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Millennium Post

Frontiers of insecurity

India’s catch-up efforts to match China’s logistic connectivity right up to its vulnerable northern border, still remain mired in a maze of bureaucratic confusion and drift.

Major road and rail connectivity projects cleared long ago have seen either no progress or been given a quiet burial. Most were cleared after detailed preliminary surveys and due post-survey concurrence. The question naturally arises, why such projects are not carried out after elaborate time consuming preliminary planning, not to mention the costs involved. Work on one of the key rail links, proposed between Siliguri in West Bengal and Rangpo in Sikkim, has taken a hit. As Union Railway Minister, Mamata Banerjee had laid the foundation stone for the project in 2009. The amount sanctioned for setting up the 52.7 kilometres long broad gauge link, involving the construction of many tunnels and bridges through a difficult terrain, was then pegged at Rs 1,339 crore.

By the time P K Bansal acknowledged the lack of progress in the project earlier this year in Parliament as the Railway Minister, the cost had risen to Rs 3,380 crore, of which Rs 52 crore had been spent. The centre is yet to give Environmental clearance for the construction. The West Bengal government blames the centre for the delay.

Observers concede that for once the state may be correct in accusing the centre. But Kolkata itself has not always covered itself with glory while dealing with similar projects elsewhere.

To give only two instances. Bangladesh has been long complaining about the pitiful condition of the Jessore Road linking Kolkata with the border town of Bongaon, which goes right through the western Bangladesh districts. There is much road traffic on the stretch, which serves two landports, Benapole (Bangladesh) and Petrapole (West Bengal).

And China joins Bangladesh in complaining that the pathetic condition of the roads in West Bengal linking Kunming to Kolkata, as part of the Bangladesh-China-India-Myanmar (BCIM) corridor, is a major hindrance to smooth traffic! Repeated appeals to the state Government to improve matters have proved abortive.

In view of the high level of Chinese real and road connectivity between the Tibet region, bordering India’s north/northeast with the mainland, defence authorities had suggested the construction of a two lane highway linking Chalsa in West Bengal to Nathu La, which is well connected to interior Chinese areas. This was of vital importance in that the main national highway 31A linking Sikkim with the rest of India is vulnerable to frequent disruptions owing to landslides and occasional earthquakes. The people of Sikkim face an acute shortage of basic supplies, cut off from the mainland. The Government also hopes to increase the volume of trade at Nathu La by the end of 2013-14 fiscal.

The construction cost of building the 176 kms highway was estimated at Rs 400 crore by the Border Roads Organisation. The proposal ran into a hurdle as the Forest department of West Bengal Government objected to the road alignment on environmental grounds. However, the state government did suggest an alternate route linking Chalsa through Jaldhaka to Ranipool in Sikkim. But this would shift the route considerably away from the borders of Bhutan and China, unlike the first proposal.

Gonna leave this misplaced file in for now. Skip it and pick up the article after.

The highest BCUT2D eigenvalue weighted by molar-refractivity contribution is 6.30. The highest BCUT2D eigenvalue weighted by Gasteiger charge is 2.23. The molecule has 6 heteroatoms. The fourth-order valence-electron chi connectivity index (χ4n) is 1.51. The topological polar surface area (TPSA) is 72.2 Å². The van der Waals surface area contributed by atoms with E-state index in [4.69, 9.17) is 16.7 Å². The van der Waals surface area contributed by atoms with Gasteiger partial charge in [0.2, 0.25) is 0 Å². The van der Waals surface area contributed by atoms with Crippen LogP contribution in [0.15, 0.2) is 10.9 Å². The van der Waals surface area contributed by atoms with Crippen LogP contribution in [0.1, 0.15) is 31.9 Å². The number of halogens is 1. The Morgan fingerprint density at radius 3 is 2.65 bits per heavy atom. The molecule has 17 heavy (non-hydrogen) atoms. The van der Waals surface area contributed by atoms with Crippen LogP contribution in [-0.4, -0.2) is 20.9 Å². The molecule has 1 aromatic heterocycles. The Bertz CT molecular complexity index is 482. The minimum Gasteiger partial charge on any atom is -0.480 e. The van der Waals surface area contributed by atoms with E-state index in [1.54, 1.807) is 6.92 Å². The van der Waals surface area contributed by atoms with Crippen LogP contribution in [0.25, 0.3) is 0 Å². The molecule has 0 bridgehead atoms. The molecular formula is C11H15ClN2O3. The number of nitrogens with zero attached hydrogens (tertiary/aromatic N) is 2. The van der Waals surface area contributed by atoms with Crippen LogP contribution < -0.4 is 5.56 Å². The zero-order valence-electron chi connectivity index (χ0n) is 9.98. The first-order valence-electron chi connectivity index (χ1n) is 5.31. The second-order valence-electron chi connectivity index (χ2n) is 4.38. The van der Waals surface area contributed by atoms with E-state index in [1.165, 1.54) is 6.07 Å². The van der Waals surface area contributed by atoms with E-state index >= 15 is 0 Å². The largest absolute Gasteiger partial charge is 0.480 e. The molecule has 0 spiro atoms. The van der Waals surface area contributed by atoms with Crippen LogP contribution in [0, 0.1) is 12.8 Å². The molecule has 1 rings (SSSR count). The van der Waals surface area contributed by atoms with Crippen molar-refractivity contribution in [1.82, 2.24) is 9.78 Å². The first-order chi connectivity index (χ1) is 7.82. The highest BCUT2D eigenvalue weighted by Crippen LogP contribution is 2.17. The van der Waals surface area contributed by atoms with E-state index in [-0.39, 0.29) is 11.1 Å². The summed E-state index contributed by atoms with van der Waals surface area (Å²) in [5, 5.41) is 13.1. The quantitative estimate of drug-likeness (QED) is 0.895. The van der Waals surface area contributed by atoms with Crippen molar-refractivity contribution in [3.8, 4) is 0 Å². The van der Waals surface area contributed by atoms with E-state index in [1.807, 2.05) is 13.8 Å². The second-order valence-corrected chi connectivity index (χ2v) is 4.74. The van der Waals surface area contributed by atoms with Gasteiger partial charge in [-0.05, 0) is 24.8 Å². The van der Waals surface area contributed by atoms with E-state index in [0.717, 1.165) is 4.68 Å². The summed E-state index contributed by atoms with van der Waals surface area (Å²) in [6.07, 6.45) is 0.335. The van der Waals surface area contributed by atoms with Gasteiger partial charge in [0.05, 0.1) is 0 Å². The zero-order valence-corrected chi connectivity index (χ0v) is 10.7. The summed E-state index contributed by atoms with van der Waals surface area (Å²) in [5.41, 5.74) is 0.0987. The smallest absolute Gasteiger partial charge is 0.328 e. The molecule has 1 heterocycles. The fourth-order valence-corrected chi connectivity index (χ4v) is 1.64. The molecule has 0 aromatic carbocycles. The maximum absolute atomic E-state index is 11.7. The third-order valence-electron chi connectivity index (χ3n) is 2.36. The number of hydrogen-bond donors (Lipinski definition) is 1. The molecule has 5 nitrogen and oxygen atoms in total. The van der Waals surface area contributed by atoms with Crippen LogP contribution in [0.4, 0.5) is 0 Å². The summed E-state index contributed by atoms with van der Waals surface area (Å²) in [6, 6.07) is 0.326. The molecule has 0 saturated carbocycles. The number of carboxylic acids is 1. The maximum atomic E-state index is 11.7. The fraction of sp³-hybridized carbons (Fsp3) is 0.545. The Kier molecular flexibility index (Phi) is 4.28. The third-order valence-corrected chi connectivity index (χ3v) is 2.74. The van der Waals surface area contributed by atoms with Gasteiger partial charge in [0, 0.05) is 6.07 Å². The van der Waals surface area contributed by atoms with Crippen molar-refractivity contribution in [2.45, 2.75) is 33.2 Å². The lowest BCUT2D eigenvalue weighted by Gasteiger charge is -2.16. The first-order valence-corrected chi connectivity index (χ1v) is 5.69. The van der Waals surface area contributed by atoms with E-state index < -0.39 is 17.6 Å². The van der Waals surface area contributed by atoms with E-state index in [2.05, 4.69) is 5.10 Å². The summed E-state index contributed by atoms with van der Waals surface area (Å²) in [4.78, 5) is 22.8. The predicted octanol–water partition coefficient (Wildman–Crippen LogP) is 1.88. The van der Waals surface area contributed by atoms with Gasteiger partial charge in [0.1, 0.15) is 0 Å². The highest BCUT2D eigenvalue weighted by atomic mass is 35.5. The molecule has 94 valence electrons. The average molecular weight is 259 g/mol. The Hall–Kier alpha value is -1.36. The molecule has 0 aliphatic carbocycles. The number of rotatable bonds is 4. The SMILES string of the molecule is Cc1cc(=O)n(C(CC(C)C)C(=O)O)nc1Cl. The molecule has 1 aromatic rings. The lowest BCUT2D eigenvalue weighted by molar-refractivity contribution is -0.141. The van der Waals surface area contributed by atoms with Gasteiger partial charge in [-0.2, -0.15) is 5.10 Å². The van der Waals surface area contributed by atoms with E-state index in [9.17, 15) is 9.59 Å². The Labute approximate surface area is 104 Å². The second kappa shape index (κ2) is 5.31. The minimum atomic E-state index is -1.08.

As for improving rail communications within Sikkim, linking Rangpo close to the border with Gangtok, a Rs 4,165-crore project, it has been shelved, as it is not on the list of national projects, unlike the proposed Rangpo-Siliguri link.

At present, relations between India and China is more relaxed with both sides about to participate in the third round of hand-in-hand (HIH) army exercises at Chengdu, according to a website. The earlier rounds were held at Kunming and Belgaum. The exercises, incorporating anti terrorism manoeuvres, would be at the company level this time.

Hardline analysts on the Indian side point out that such joint p[programmes have somehow not made much difference to the situation on the ground, where the Chinese troops have frequently trespassed into territory that India regards as its own in Arunachal Pradesh and other areas.

Worse, of late there are similar complaints about encroachments on Manipur territory by Myanmar troops, which India has already taken up with the concerned authorities. Here, Burmese soldiers are alleged to have cut down trees and putting up some constructions, overriding Indian objections. Such a trend clearly indicates the need for a greater Indian army presence in the region as a whole.

China analysts say that apparently the Beijing does not enjoy total control over the Peoples’ Liberation Army (PLA), the personnel of which is usually involved in such trespassing activity. As in other countries, the army at times functions like an autonomous lobby in some matters. Generally they are involved in making excursions into Indian territory and staying on for some time, before returning to China. Usually they leave after the Indian Government takes up such matters with Chinese authorities at the highest level, but not before.

Be that as it may, defence authorities are not taking chances, at least in putting up infrastructure, where air defences are concerned. Now a new air base is being set up over 750 acres of land at Damdim in the Dooars area of Jalpaiguri district. Already 500 acres have been acquired, and West Bengal’s Minister for North Bengal affairs, Mr. Gautam Deb says the rest of land would also be procured.

Simultaneously, to ensure better strategic linkage with Sikkim, there is a proposal to build a road from the nearest Sikkim border through Garubathan, Lava, Algara and Pedong areas. In North Bengal this would be the fourth air base, in addition to the ones now operating at Bagdogra, Hashimara and Binaguri.
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